O’Brien takes up the subject of the Irish Literary Revival, a movement in the early 20th century spearheaded by such figures as Lady Gregory and W.B. Yeats who tried to repopularize the Irish folklore and raise the ‘language question’ of Ireland. He simultaneously parodies the genre of Gaeltacht autobiography, autobiographies written in Gaelic that emphasize rural life in Ireland, such as An t-Oileánach (The Islandman) by Tomás Ó Criomhthain and Peig by Peig Sayers, and critiques aspects of the revival.

An Béal Bocht begins with the birth of the narrator, Bónapárt Ó Cúnasa, and follows his life in Corca Dorcha, an impoverished town in the west of Ireland. The town’s rurality attracts the elite from Dublin in search of ‘authentic’ Irishness. Corca Dorcha certainly fits the description — it never stops raining, it’s extremely remote, and crucially, everybody speaks only Irish. The large numbers of visitors from Dublin insist that they love the Irish language, and that one should always speak Irish, about Irish, but ultimately they find Corca Dorcha to be too poor, too rainy, and ironically, too Irish. The very authenticity they sought drives them away to bring their search for authenticity elsewhere.

An Béal Bocht is regarded as a masterful satire, deftly critiquing the genre, the Dublin elite who supposedly supported Irish language revival but avoided rural realities, and the state’s failure to maintain authentic Gaeltacht cultures. The title comes from the Irish expression — ‘putting on the poor mouth’ — which means to exaggerate the direness of one’s situation in order to gain time or favour from creditors. In the novel, there is also the repeated phrase, “for our likes will not be (seen) again,” taken directly from An t-Oileánach.

For more than a century, UC Berkeley has been a locus for the study of Irish culture, language, and literature. Faculty from the departments of English, Rhetoric, Linguistics, and History participate teach courses in Irish and Welsh language and literature (in all their historical phases), and in the history, mythology, and cultures of the Celtic world.[1] The Celtic Studies Program offers the only undergraduate degree in Celtic Studies in North America. Following a visit by President Michael Higgins in 2016 to foster relationships between Irish universities and UC Berkeley, the campus’s Institute of European Studies launched the Irish Studies Program.[2] Flann O’Brien’s works are taught in UC Berkeley classes such as Modern Irish Literature and the English Research Seminar: Flann O’Brien and Irish Literature.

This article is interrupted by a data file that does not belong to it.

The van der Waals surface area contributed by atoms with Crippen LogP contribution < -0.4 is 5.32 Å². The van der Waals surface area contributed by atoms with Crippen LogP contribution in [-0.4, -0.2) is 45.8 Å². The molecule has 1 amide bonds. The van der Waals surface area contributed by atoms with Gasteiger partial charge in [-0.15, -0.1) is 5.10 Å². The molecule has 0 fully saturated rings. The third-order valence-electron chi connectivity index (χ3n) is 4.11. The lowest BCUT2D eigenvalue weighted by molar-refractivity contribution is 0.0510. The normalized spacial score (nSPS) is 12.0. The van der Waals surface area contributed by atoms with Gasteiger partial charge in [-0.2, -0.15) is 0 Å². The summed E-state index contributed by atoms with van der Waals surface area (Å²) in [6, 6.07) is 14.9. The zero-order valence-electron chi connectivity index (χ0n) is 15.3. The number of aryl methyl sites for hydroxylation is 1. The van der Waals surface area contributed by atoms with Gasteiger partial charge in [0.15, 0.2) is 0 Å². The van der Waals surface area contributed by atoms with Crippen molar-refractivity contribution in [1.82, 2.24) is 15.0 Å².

Contribution by Taylor Follett
Literatures and Digital Humanities Assistant, Doe Library

Sources consulted:

  1. Celtic Studies Program, UC Berkeley (accessed 10/1/19)
  2. Irish Studies Program, Institute of European Studies, UC Berkeley (accessed 10/1/19)


~~~~~~~~~~
Title:
An Béal Bocht
Title in English: The Poor Mouth
Author: Myles, na gCopaleen (O’Brien, Flann, 1911-1966)
Imprint: Baile Áṫa Cliaṫ : An Press Náisiúnta, 1941.
Edition: 1st edition
Language: Irish
Language Family: Indo-European, Celtic
Source: The Internet Archive (Mercier Press)
URL: https://archive.org/details/FlannOBrienAnBalBochtCs

Other online resources:

Select print editions at Berkeley:

The Languages of Berkeley [fan]
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The Languages of Berkeley is a dynamic online sequential exhibition celebrating the diversity of languages that have advanced research, teaching and learning at the University of California, Berkeley. It is made possible with support from the UC Berkeley Library and is co-sponsored by the Berkeley Language Center (BLC).